Senate Republican leader John McKinney is continues his decade long crusade to create more transparency in government. And, like McKinney, most Republicans believe the creation of a non-partisan Office of Inspector General is the answer. But, his initiative has never made it out of committee.
The GOP today cited numerous instances where, they say, an OIG would have streamlined government, including their investigating fraud involving D-SNAP (Disaster Supplemental Nutrition Assistance Program).
More than a year after dozens of state employees were terminated, amid allegations of food stamp fraud following Tropical Storm Irene, most got their jobs back and no one was arrested.
“I read what you guys wrote or what was said in press releases, but I don’t have a report on how it happened, who’s responsible, who ultimately approved the applications,” said State Senator Len Fasano (R-North Haven).
Fasano also alluded to the construction delays and major cost overruns during work on I-84, between Waterbury and Cheshire, which was delayed for years, in part because of defective drains.
“Let’s not cover it up. Let’s find out and shed the light. Then, we can protect it for the future,” added Fasano. He also believes former Governor John G. Rowland’s resignation and subsequent prosecution could have been streamlined with an Inspector General, instead of having a legislative panel looking into impeaching Rowland.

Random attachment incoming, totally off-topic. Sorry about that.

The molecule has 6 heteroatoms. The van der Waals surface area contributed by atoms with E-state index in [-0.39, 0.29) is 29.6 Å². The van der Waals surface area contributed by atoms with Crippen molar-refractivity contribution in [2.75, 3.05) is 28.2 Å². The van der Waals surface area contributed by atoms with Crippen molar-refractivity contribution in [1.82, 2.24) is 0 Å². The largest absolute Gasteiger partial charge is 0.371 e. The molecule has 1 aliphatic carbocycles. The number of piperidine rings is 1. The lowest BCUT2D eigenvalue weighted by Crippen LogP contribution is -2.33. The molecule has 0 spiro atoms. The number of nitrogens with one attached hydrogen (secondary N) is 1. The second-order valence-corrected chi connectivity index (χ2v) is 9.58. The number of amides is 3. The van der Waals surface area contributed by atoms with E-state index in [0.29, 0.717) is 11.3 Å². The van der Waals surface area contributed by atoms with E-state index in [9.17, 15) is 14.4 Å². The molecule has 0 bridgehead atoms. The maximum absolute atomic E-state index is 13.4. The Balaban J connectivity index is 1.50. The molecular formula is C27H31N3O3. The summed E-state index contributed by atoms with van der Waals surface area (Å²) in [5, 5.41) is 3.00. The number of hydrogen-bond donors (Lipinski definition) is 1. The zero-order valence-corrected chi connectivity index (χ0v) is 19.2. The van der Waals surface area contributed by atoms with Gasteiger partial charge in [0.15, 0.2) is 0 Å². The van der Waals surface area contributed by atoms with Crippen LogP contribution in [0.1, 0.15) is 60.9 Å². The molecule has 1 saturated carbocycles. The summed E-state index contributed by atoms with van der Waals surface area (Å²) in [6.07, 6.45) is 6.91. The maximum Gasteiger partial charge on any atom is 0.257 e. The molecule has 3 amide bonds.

“Certainly, when the first news reports came out, the Inspector General could have had the matter referred to them and they could’ve issued subpoenas,” said Fasano.
State Representative Matthew Lesser (D-Middletown), the Vice Chair of the Government Administration and Election Committee, says Republicans must have forgotten about the Office of Public Auditors.
“They already go in and they inspect and they make sure that public funds are expended appropriately. And, they’ve gotten national recognition for this work,” noted Lesser.
Lesser also added that “if the auditors find anything wrong, not only is it required that they turn it over to the attorney general, but they can go to jail if they don’t.”
The cost for adding an Office of Inspector General, Senator Fasano said, would be little if any because a portion of Attorney General’s staff would be moved to the OIG.